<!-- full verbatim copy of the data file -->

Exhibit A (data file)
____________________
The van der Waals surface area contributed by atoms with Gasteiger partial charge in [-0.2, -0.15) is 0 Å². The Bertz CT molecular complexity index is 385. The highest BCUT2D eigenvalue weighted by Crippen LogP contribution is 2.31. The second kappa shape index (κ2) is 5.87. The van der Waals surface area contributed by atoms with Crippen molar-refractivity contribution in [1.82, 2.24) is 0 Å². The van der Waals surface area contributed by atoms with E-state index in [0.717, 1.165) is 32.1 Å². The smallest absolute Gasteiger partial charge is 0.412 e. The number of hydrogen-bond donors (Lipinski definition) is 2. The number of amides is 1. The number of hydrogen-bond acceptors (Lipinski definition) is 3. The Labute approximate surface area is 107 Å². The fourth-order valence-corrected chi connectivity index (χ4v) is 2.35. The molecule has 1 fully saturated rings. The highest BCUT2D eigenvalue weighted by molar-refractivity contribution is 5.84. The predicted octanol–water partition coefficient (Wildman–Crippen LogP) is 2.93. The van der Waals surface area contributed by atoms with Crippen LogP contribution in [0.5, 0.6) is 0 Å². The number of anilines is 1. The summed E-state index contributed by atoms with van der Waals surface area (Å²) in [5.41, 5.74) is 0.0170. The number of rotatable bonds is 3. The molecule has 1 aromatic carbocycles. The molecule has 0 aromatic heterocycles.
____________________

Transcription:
The van der Waals surface area contributed by atoms with Gasteiger partial charge in [-0.2, -0.15) is 0 Å². The Bertz CT molecular complexity index is 385. The highest BCUT2D eigenvalue weighted by Crippen LogP contribution is 2.31. The second kappa shape index (κ2) is 5.87. The van der Waals surface area contributed by atoms with Crippen molar-refractivity contribution in [1.82, 2.24) is 0 Å². The van der Waals surface area contributed by atoms with E-state index in [0.717, 1.165) is 32.1 Å². The smallest absolute Gasteiger partial charge is 0.412 e. The number of hydrogen-bond donors (Lipinski definition) is 2. The number of amides is 1. The number of hydrogen-bond acceptors (Lipinski definition) is 3. The Labute approximate surface area is 107 Å². The fourth-order valence-corrected chi connectivity index (χ4v) is 2.35. The molecule has 1 fully saturated rings. The highest BCUT2D eigenvalue weighted by molar-refractivity contribution is 5.84. The predicted octanol–water partition coefficient (Wildman–Crippen LogP) is 2.93. The van der Waals surface area contributed by atoms with Crippen LogP contribution in [0.5, 0.6) is 0 Å². The number of anilines is 1. The summed E-state index contributed by atoms with van der Waals surface area (Å²) in [5.41, 5.74) is 0.0170. The number of rotatable bonds is 3. The molecule has 1 aromatic carbocycles. The molecule has 0 aromatic heterocycles.